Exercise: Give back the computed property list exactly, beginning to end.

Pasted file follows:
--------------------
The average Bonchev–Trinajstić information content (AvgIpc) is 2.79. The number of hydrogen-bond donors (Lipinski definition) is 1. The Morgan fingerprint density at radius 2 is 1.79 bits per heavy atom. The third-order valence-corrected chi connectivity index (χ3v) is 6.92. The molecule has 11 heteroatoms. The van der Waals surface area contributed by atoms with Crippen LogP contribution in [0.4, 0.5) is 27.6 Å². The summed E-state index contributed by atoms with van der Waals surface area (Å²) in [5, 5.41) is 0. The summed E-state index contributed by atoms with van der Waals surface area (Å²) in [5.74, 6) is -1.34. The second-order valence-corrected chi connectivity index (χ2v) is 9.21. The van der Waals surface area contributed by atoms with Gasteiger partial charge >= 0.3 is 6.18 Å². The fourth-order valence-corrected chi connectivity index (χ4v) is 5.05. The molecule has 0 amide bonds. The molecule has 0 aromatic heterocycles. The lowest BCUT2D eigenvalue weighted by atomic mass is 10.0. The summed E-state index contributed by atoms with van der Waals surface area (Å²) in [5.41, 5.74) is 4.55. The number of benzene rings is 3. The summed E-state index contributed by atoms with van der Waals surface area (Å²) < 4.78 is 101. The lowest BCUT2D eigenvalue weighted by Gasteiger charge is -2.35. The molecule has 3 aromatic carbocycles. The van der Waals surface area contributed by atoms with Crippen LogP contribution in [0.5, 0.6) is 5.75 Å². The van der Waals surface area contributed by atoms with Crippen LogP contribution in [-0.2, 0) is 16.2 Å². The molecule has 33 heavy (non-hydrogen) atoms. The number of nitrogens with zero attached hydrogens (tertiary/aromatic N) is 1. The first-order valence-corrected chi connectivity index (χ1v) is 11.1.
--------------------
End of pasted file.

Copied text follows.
The average Bonchev–Trinajstić information content (AvgIpc) is 2.79. The number of hydrogen-bond donors (Lipinski definition) is 1. The Morgan fingerprint density at radius 2 is 1.79 bits per heavy atom. The third-order valence-corrected chi connectivity index (χ3v) is 6.92. The molecule has 11 heteroatoms. The van der Waals surface area contributed by atoms with Crippen LogP contribution in [0.4, 0.5) is 27.6 Å². The summed E-state index contributed by atoms with van der Waals surface area (Å²) in [5, 5.41) is 0. The summed E-state index contributed by atoms with van der Waals surface area (Å²) in [5.74, 6) is -1.34. The second-order valence-corrected chi connectivity index (χ2v) is 9.21. The van der Waals surface area contributed by atoms with Gasteiger partial charge >= 0.3 is 6.18 Å². The fourth-order valence-corrected chi connectivity index (χ4v) is 5.05. The molecule has 0 amide bonds. The molecule has 0 aromatic heterocycles. The lowest BCUT2D eigenvalue weighted by atomic mass is 10.0. The summed E-state index contributed by atoms with van der Waals surface area (Å²) in [5.41, 5.74) is 4.55. The number of benzene rings is 3. The summed E-state index contributed by atoms with van der Waals surface area (Å²) < 4.78 is 101. The lowest BCUT2D eigenvalue weighted by Gasteiger charge is -2.35. The molecule has 3 aromatic carbocycles. The van der Waals surface area contributed by atoms with Crippen LogP contribution in [0.5, 0.6) is 5.75 Å². The van der Waals surface area contributed by atoms with Crippen LogP contribution in [-0.2, 0) is 16.2 Å². The molecule has 33 heavy (non-hydrogen) atoms. The number of nitrogens with zero attached hydrogens (tertiary/aromatic N) is 1. The first-order valence-corrected chi connectivity index (χ1v) is 11.1.